While Calcaterra was impressive early in camp, he’s now missed eight days of practice and one game. As a sixth-round pick, his roster spot is n’t guaranteed. Can’t rush him back from a soft tissue injury but hopefully he’ll be 100% soon.

QB Carson Strong: The Eagles handed Strong a contract that included an incredible $320,000 guaranteed. There was a time not long ago when Strong was thought of as a high-round pick but concerns about his knee left him undrafted. We know Strong has a strong arm and we’ve seen it at times in camp, but we really haven’t seen much else from him. Reid Sinnett, the incumbent No. 3, is clearly ahead of Strong for that third-string QB job. And with limited practice reps every day, Strong is often skipped in the rotation, which is a shame. In the first preseason game, Sinnett played the entire second half — Sinnett struggled but eventually put a drive together late — and Strong didn’t play.

Sirianni indicated that we’ll see much more of Strong in the remaining two preseason games. I’m looking forward to that. Because it’ll be our first extended look at him.

DT Noah Elliss: I had high hopes for Elliss, the big nose tackle from Idaho. But Elliss was not able to participate in OTAs and the Eagles cut him with a non-football injury designation (any injury that pre-dates the NFL, even if it was a football injury, is considered non-football) on July 26. So Elliss didn’t even make it to camp.

RB Kennedy Brooks: The 213-pound running back from Oklahoma hasn’t flashed as much as his smaller running back teammates but he’s been solid and runs hard. Thanks to some injuries to his fellow backs, Brooks has gotten increased reps, which can only help him. In the first preseason game, Brooks had 7 carries for 26 yards.

CB Mario Goodrich: While he was initially No. 24 in Philly, he was forced to change to No. 32 when the Eagles signed James Bradberry. And then he changed to No. 31 for training camp after the Eagles released Craig James. So he has already worn three different numbers since his arrival. Goodrich flashed a few times early in camp but is still facing an uphill battle to make the team despite the $ 217K guaranteed in his contract. I’d have him second among the three UDFA corners.

OL Jarrid Williams: The Eagles released Williams right before the start of training camp but after a few injuries at the tackle position, brought him back on Aug. 7. He wears No. 67 now and played 25 snaps in the first preseason game. He allowed two pressures and a QB hit against the Jets. Williams’ best hope is to stick around as a practice squad player.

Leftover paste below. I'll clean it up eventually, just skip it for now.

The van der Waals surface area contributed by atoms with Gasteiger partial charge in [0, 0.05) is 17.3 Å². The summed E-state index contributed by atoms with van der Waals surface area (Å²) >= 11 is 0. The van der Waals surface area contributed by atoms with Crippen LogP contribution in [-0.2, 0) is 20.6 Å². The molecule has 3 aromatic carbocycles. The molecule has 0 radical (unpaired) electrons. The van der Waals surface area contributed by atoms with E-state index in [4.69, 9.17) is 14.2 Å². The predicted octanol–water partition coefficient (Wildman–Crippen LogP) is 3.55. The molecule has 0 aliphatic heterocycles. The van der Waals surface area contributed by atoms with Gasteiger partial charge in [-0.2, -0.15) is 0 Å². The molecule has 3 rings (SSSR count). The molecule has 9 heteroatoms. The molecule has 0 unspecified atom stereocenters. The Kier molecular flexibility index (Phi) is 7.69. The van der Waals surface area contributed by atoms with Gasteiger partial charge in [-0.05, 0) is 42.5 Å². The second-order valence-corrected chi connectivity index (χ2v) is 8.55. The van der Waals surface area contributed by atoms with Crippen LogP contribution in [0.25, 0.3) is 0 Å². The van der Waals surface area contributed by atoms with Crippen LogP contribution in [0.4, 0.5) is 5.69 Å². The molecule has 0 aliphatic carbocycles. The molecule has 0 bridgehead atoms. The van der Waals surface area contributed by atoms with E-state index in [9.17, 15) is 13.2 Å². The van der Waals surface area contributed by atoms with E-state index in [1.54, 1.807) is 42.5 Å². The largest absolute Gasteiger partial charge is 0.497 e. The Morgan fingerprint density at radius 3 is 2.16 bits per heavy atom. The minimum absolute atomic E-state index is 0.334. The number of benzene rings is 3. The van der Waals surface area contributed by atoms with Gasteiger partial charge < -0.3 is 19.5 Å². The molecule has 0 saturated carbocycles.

CB Josh Blackwell: Based on what I’ve seen from these UDFAs, I’d have Blackwell behind Josh Jobe and Mario Goodrich among the corners. It’s already a really crowded competition and the Duke product hasn’t done much to stand out.

WR Britain Covey: The 25-year-old rookie from Utah has become this year’s camp darling. We all saw this coming. Covey was an electric return man in college and the Eagles could really use a boost there. He did n’t have a catch in the preseason game but he looked smooth as a punt and kick returner, which is what we’ve seen in practices too. We’ve also seen his quickness as a slot receiver at the NovaCare Complex. If the Eagles keep six receivers, I actually like his chances to make the team. He hurt his thumb in the preseason game but it turns out it was just a strain and he didn’t miss any practice time. That’s great news.

CB Josh Jobe: The rookie from Alabama has been pretty impressive. He didn’t have a great showing in the preseason game — he gave up five catches for 57 and had five tackles — but he’s been really solid in training camp. Jobe hasn’t just made a few spectacular plays but he’s also been relatively consistent in practice. He’s earned quite a few snaps as the second-team corner opposite Zech McPhearson. So he might have a shot to make the team, even over a few cornerbacks who were here last season.

OL Josh Sills: Of the UDFA linemen, Sills to me is a great fit for the practice squad. The Oklahoma State product is listed as a guard, but he’s been playing quite a bit of tackle for the Eagles. In fact, when the Eagles had some injuries, we saw him get bumped up to second-team left tackle. There have even been times when he’s been elevated over Kayode Awosika at left tackle. The Eagles have a strong history of developing offensive linemen and I think Sills is one who could stick.

OL William Dunkle: There were some rough moments for Dunkle during his first NFL training camp, especially when he was asked to block Davis in 1-on-1s. The Eagles waived Dunkle on Sunday as they began to trim to 85 players.

S Reed Blankenship: The Middle Tennessee product has certainly flashed this summer at a position where the Eagles have questionable talent and depth. Blankenship has earned some second-team reps and has consistently made plays. He even performed well in the preseason game. He played 35 snaps on defense and 14 on special teams. He had seven total tackles to lead the team vs. the Jets.

LB Ali Fayad: The pass rusher, who was the MAC Defensive Player of the Year, wasn’t bad at all this summer. I actually thought he had a little juice off the edge. But the Eagles released him on Sunday as their roster trim began.

RB DeAndre Torrey: The small running back from North Texas was added on Aug. 11 with some injuries to the position. Haven’t really seen enough of him yet to give any kind of report.